Keep ‘wine style’ before ‘grape variety’ in mind. Non-alcoholic white wines can offer a variety of flavor profiles that pair well with different types of fish.

Light, Fruity NA Whites:

Sole with Lemon & non alcoholic white wine

  • Feature crisp, dry Sauvignon Blanc
  • Example: ONES Sparkling White or Le Petit Beret Sparkling Blanc de Blanc (Click this link for a 10% discount on Ones Sparkling White.)

Here are some fresh, low-glycemic sole, cod, and tilapia dishes incorporating low-glycemic ingredients:

  1. Lemon Herb Baked Sole:
    Season sole fillets with lemon zest, fresh herbs like parsley and dill, and bake until flaky. Serve with a squeeze of fresh lemon juice.
  2. Citrus-Glazed Cod:
    Brush cod fillets with a glaze made from fresh lime juice, a small amount of honey, and ginger. Grill or bake until cooked through.
  3. Tilapia with Lemon Butter Sauce:
    Pan-fry tilapia fillets and top with a light sauce made from lemon juice, a small amount of butter, and capers.
  4. Sole Meunière:
    Lightly dust sole fillets with almond flour, pan-fry in clarified butter, and finish with a squeeze of lemon juice and chopped parsley.

More Dishes To Consider:

  1. Lime and Cilantro Cod:
    Season cod fillets with lime zest, cilantro, and garlic. Bake or grill and serve with lime wedges.
  2. Herb-Crusted Tilapia:
    Coat tilapia fillets in a mixture of almond flour, dried herbs, and lemon zest. Pan-fry until golden and serve with lemon slices.
  3. Lemon Garlic Sole Packets:
    Place sole fillets on parchment paper, top with sliced lemon, minced garlic, and herbs. Fold into packets and bake for a light, flavorful meal.
  4. Grilled Lime Cod Skewers:
    Cut cod into chunks, marinate in lime juice and spices, then grill on skewers for a fresh, low-carb option.

Off-Dry NA Whites:

Salmon & Strawberry Salad

  • Feature non-alcoholic off-dry Rieslings
  • Example: Carl Jung Riesling Dealcoholized White. This wine has 3.1 grams of sugar per 100 mL.

Here are some fresh, low glycemic salmon and tuna dishes incorporating low-glycemic ingredients:

  1. Seared Tuna with Tomato and White Bean Side Dish:
    Quickly sear tuna steaks and serve with a side of white beans, diced tomatoes, herbs, and spices. This dish is low carb and Pesco Mediterranean diet-friendly.
  2. Tuna Salad with Fresh Vegetables:
    Make a light tuna salad using canned tuna, diced celery, red onion, fresh herbs like parsley, and diced tomatoes. Serve in lettuce wraps or on top of mixed greens for a low glycemic meal.
  3. Salmon with Tomato-Avocado Salsa:
    Grill or bake salmon fillets and top with a fresh salsa made from diced tomatoes, avocado (a low glycemic fruit), red onion, cilantro, and lime juice.

More Dishes To Consider:

  1. Tuna Poke Bowl:
    Create a poke bowl with sushi-grade tuna, diced cucumber, cherry tomatoes, and low glycemic fruits like berries or kiwi. Serve over cauliflower rice for a lower carb option.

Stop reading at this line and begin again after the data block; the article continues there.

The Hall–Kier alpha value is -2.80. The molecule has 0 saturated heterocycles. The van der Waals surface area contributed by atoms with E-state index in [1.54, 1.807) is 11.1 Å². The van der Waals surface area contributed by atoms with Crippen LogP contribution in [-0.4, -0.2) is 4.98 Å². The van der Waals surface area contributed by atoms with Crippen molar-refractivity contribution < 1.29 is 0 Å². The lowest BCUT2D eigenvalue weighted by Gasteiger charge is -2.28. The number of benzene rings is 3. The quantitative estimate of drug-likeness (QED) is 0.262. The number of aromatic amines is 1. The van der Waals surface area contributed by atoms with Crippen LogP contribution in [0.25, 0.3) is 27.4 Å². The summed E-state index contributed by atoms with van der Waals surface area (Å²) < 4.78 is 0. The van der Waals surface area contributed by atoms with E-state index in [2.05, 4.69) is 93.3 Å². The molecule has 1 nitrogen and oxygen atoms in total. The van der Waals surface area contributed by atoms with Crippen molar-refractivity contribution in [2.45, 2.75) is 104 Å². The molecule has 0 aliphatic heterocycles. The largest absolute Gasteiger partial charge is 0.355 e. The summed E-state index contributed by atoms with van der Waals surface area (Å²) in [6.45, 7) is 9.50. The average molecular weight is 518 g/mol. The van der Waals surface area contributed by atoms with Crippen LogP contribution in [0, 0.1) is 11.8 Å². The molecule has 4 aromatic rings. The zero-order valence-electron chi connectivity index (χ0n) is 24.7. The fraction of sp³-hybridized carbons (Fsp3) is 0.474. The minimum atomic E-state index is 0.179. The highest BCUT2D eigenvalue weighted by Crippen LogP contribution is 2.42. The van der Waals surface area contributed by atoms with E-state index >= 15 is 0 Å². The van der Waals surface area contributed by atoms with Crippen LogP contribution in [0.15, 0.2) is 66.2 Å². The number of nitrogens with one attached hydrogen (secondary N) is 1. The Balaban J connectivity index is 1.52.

2. Grilled Salmon Skewers with Cherry Tomatoes:
    Thread salmon chunks and cherry tomatoes onto skewers, brush with olive oil and herbs, then grill for a quick and healthy meal.
  3. Tuna-Stuffed Tomatoes:
    Hollow out large tomatoes and fill with a mixture of tuna, diced vegetables, herbs, and a small amount of Greek yogurt for creaminess.
  4. Salmon and Strawberry Salad:
    Combine grilled salmon with mixed greens, sliced strawberries (a low glycemic fruit), and a light vinaigrette for a refreshing summer meal

Big, Fat NA Whites: 

lobster bisque with non-alcoholic white wine

Fuller-bodied non-alcoholic white wines pair well with rich, creamy fish dishes:

  • Feature more full-bodied, creamy or buttery Chardonnay
  • Example: Luminara Alcohol Removed Chardonnay offers warm buttery notes from oak aging, complementing richer seafood (5.2 carbs, 2.5 sugars per 100 mL).

Here are some fresh, low-glycemic lobster, crab, scallops, shrimp, halibut, and cod incorporating low-glycemic ingredients:

  1. Butter-Poached Lobster Tails:
    Gently poach lobster tails in melted grass-fed butter infused with herbs like thyme and tarragon. Serve with a side of steamed non-starchy vegetables.
    Fill large mushroom caps with a mixture of crab meat, grass-fed butter, herbs, and a small amount of almond flour. Bake tails until golden.
  2. Garlic Butter Scallops:
    Sear sea scallops in grass-fed butter and garlic. Finish with a squeeze of lemon juice and fresh parsley.
  3. Low-Carb Crab Quiche:
    Create a crustless quiche using crab meat, eggs, heavy cream, and grass-fed butter. Season with Old Bay and herbs for added flavor.
  4. Lobster Bisque:
    Make a rich, creamy bisque using lobster stock, heavy cream, and grass-fed butter. Use pureed cauliflower to thicken instead of flour for a low-carb version.

More Dishes To Consider:

  1. Butter-Basted Halibut:
    Pan-sear halibut fillets and baste with grass-fed butter, garlic, and fresh herbs. Serve with a side of roasted low-carb vegetables.
  2. Crab-Stuffed Avocados:
    Mix crab meat with a small amount of grass-fed butter, lemon juice, and herbs. Stuff into halved avocados for a low-carb, high-fat dish.
  3. Lobster Cauliflower “Risotto”:
    Create a low-carb risotto using riced cauliflower, lobster meat, grass-fed butter, and Parmesan cheese.
  4. Butter-Poached Shrimp:
    Gently poach large shrimp in grass-fed butter infused with garlic and lemon zest. Serve over zucchini noodles.
  5. Crab-Topped Cod:
    Bake cod fillets and top with a mixture of crab meat, grass-fed butter, and herbs.

What Are Other Keto Low-Carb Fish and Seafood Dishes Worth Trying?

Bacon Wrapped Salmon Asparagus with Non-Alcoholic White Wine